Jonathan has been recognized as a “Rising Star” by Southern California Super Lawyers every year since 2011, and was recognized by Legal 500 U.S. in their 2015 leading lawyers in appellate litigation edition, noting his “incredibly dedicated” advocacy on behalf of his clients. Jonathan has also spent considerable time on pro bono matters, for which he has been honored by Public Counsel among other organizations.

In addition to his busy practice, Jonathan has taught courses on Ninth Circuit appellate advocacy throughout Southern California and has lectured at several universities nationally, including Harvard Law School, UCLA Law School, the University of Illinois and the University of Pittsburgh. Jonathan is also a member of the Pacific Council on International Policy.

Photo of James Anderson James Anderson

Jim Anderson is a litigator and trial lawyer. His practice focuses on complex commercial litigation involving leading technology and pharmaceutical companies, as well as private equity, private credit, and venture funds. Jim leverages his technological background and expertise to represent clients in high-stakes…

Jim Anderson is a litigator and trial lawyer. His practice focuses on complex commercial litigation involving leading technology and pharmaceutical companies, as well as private equity, private credit, and venture funds. Jim leverages his technological background and expertise to represent clients in high-stakes business and intellectual property disputes.

Jim has experience litigating cases for clients in the life sciences, biotech, software, consumer electronics, and financial services industries.  Jim has also handled lawsuits for venture and hedge funds, and real estate clients.   He has litigated cases in courts throughout the United States, as well as before the International Trade Commission and Patent Trial and Appeal Board.  He has also represented foreign and domestic companies in disputes before international arbitration tribunals under ICC and CPR Rules.

In addition to his commercial litigation practice, Jim counsels and advises private equity and private credit clients in fund-fund, lender-sponsor, and portfolio company disputes.  Jim leverages his courtroom experience to help these clients navigate regulatory and litigation risks.

Jim also advises clients on intellectual property strategy spanning the full range of patent, trademark, and trade secret protections. He has developed and maintained intellectual property portfolios in a broad range of industries, including consumer products, medical devices, machining and fabrication equipment, and semiconductor devices. Jim is registered to practice before the USPTO.

Jim also maintains an active pro bono practice. He has received awards for his work on behalf of victims of domestic violence and abuse.

Jim has a background in Mechanical Engineering, with a focus on energy, power, and fuel cell technologies. Prior to his career at Proskauer, Jim served as a judicial intern in the U.S. District Court for the District of Connecticut and represented clients with the UConn Intellectual Property and Entrepreneurship Law Clinic.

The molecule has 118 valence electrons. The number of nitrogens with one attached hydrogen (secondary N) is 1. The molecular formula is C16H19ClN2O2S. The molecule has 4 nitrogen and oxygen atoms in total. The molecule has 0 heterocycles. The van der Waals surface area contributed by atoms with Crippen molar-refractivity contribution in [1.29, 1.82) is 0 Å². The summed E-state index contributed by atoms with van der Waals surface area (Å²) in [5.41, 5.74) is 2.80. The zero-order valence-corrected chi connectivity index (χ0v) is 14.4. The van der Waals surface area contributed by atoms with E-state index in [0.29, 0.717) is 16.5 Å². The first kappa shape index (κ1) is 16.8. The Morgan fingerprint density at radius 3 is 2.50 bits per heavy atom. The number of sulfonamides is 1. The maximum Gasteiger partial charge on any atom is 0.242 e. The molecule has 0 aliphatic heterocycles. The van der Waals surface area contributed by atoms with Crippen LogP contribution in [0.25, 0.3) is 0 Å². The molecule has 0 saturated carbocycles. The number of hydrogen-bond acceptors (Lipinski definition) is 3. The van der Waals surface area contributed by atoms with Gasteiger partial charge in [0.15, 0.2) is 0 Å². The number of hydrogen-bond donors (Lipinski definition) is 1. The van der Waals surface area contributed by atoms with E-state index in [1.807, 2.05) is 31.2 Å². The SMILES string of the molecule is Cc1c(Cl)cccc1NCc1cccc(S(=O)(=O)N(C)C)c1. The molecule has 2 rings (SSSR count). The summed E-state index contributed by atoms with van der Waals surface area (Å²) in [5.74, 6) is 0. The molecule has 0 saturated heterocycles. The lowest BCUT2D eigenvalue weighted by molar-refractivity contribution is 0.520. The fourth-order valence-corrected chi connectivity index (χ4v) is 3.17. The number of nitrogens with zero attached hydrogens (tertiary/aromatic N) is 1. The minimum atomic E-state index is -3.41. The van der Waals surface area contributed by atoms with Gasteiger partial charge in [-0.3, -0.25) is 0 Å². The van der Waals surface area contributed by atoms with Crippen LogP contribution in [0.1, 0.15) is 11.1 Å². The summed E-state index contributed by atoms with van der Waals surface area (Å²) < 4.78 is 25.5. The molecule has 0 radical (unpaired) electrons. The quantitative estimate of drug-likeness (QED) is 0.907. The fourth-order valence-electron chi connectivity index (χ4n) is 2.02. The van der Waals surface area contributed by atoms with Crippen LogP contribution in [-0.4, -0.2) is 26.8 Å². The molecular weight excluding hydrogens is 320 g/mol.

Photo of William D. Dalsen William D. Dalsen

Will Dalsen is a senior counsel in the Litigation Department. His practice focuses on complex commercial litigation, with a particular emphasis on private credit, private equity, venture capital and hedge funds. Will is highly regarded for his deep knowledge of the private credit…

Will Dalsen is a senior counsel in the Litigation Department. His practice focuses on complex commercial litigation, with a particular emphasis on private credit, private equity, venture capital and hedge funds. Will is highly regarded for his deep knowledge of the private credit fund industry and ability to resolve disputes for both sponsors and portfolio companies. He provides counseling regarding creditor rights, lender liability, sponsor liability, operating company disputes, control rights and regulatory compliance and investigations.

He advises funds, fund sponsors, investment advisers, and institutional and individual investors. In addition, he has represented public and private corporations in contractual disputes, business tort cases, and government investigations.

Will leads all phases of the litigation process, including pre-suit investigations, negotiating discovery disputes and arguing discovery motions, managing expert discovery, preparing and arguing dispositive motions, and preparing witnesses for trial. He has elicited deposition testimony from numerous witnesses on topics ranging from corporate finances to document preservation.

Prior to joining Proskauer, Will served for two years as a law clerk to Judge Susan Phillips Read of the New York State Court of Appeals, drafting bench memoranda and assisting with opinions in a variety of civil and criminal matters. In law school, Will was Editor in Chief of the Wisconsin Law Review and served as a judicial intern to the Honorable Shirley S. Abrahamson, Chief Justice of the Wisconsin Supreme Court.